(HealthDay)—A considerable proportion of neonates with critical congenital heart disease (CCHD) are not referred to a cardiac center by age 4 days, according to a study published online June 30 in Pediatrics.
David E. Fixler, M.D., from the University of Texas Southwestern Medical Center in Dallas, and colleagues describe the correlation between timing of referral to a cardiac center and mortality in 2,360 neonates with CCHD, born before pulse oximetry screening (1996 to 2007). The date of first cardiac procedure at a cardiac center was used to ascertain the age at referral.
The researchers found that the median age at referral was 1 day, while 27.5 percent of neonates were referred after age 4 days, and no record of referral was found for 7.5 percent of neonates. For those referred at age 0 to 4 days, 5 to 27 days, and with no referral, neonatal mortality was 18.1, 9.0, and 38.8 percent, respectively. Across two eras within 1996 to 2007, no improvement was seen in age at referral.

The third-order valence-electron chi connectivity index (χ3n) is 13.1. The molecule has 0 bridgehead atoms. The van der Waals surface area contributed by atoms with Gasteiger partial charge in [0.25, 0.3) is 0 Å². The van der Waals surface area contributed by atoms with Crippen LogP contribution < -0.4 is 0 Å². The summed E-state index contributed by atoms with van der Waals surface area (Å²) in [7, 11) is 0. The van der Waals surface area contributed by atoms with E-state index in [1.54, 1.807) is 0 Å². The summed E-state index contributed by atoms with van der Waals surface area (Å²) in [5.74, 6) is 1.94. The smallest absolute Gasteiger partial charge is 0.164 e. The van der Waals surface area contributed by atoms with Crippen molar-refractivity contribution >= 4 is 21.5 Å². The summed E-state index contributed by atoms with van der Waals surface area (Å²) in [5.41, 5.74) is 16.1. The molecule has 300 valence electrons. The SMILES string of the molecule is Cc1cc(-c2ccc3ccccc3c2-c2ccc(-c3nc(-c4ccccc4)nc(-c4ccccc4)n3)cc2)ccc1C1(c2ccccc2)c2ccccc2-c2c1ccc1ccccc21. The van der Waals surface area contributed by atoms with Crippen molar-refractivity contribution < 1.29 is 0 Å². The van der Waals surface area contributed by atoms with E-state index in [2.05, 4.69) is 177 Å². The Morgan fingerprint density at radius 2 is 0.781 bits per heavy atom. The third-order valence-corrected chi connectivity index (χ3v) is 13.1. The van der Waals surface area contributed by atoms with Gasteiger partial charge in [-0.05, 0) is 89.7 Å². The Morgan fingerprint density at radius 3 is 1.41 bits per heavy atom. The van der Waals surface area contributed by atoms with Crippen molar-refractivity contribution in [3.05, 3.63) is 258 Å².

"A significant proportion of neonates with CCHD experienced late or no referral to cardiac specialty centers, accounting for a significant number of the deaths," the authors write.
Explore further: Pulse oximetry: A viable screening tool for infants with suspected congenital heart disease
Full Text (subscription or payment may be required)